It’s a good time to be a jazz fan. Playing Changes, Nate Chinen’s celebrated “state of the union” book on contemporary jazz, is an exhaustive resource of today’s working artists. Under-the-radar bands like GADADU, Twin Talk, and GoGo Penguin are keeping the genre’s flame alive in clubs and on albums. And Typical Sisters are making music that creates a unique blend of the genre’s familiar and not-so-familiar tropes.
The Chicago-based band’s second full-length album, Hungry Ghost, shows them alternating between gently understated and defiantly fiery, with guitarist Gregory Uhlmann spooling out a busily melodic style reminiscent of Bill Frisell and Marc Ribot. With bassist Clark Sommers and drummer Matt Carroll, the trio clicks into place, with a sound that’s not a million miles removed from their self-titled 2016 album, but more lush and intoxicating. That shift is perhaps due in part to the mixing and co-production of Tim Carr, who creates some gorgeous sonic atmospherics that recall classic ECM or Blue Note jazz titles.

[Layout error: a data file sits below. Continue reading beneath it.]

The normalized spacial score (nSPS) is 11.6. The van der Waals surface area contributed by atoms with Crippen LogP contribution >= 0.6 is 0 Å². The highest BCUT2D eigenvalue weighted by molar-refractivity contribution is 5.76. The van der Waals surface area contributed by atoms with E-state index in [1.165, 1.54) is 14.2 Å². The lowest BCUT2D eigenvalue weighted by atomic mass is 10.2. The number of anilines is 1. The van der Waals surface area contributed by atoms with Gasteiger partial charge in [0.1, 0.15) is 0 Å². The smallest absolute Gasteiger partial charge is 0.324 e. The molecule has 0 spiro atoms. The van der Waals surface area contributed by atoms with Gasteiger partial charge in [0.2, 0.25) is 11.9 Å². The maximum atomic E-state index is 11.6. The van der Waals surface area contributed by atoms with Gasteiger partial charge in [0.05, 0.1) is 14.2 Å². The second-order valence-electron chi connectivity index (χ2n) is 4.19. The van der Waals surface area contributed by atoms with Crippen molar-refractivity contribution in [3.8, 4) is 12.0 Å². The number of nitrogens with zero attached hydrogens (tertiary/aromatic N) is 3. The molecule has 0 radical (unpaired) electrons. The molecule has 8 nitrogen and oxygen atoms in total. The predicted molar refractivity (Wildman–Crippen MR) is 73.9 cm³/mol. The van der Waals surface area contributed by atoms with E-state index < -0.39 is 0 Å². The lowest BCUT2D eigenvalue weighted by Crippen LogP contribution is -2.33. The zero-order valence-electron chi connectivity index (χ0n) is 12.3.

The compositions on Hungry Ghost are memorable to the point where they can often sound like long-lost standards. On the opening title track, Sommers and Carroll simmer along with a tight, busy rhythm section as Uhlmann’s guitar creates cascades of melody. On Sommers’ “Goner”, his bass is the perfect anchor for the rest of the band’s flights of fancy, but the extended soloing never sounds overly indulgent; rather, it always seems to act in the service of the song, even during Uhlmann’s noisy yet eloquent meltdown.
Typical Sisters also manage to stretch out the trio format beyond what is normally expected of the…well, “typical” trio sound. “Excavate”, for instance, combines low-key found sounds with exotic tempos, providing a great launching pad for the band to truly cut loose. The loose waltz of “Benjamin” – inspired by composer Samuel Barber’s “Knoxville: Summer of 1915”, itself an interpretation of a James Agee prose-poem – features a lot of twangy electric guitar that seems both out-of-place and oddly comforting. On the closing track, “Young and Foolish”, the band pulls back the throttle with a gentle instrumental lullaby that manages to soothe yet still contain enough rough edges to inch it into Medeski, Martin & Wood territory. Think “The Bad Plus without the penchant for oddball covers.”
The title Hungry Ghost refers to the Chinese Buddhist idea of a being whose appetites cannot be satiated. While this notion may be more than a little familiar in our technology-obsessed culture, Typical Sisters have found a way to harness aural desires into 45 gorgeous minutes of studied yet deeply emotional technique.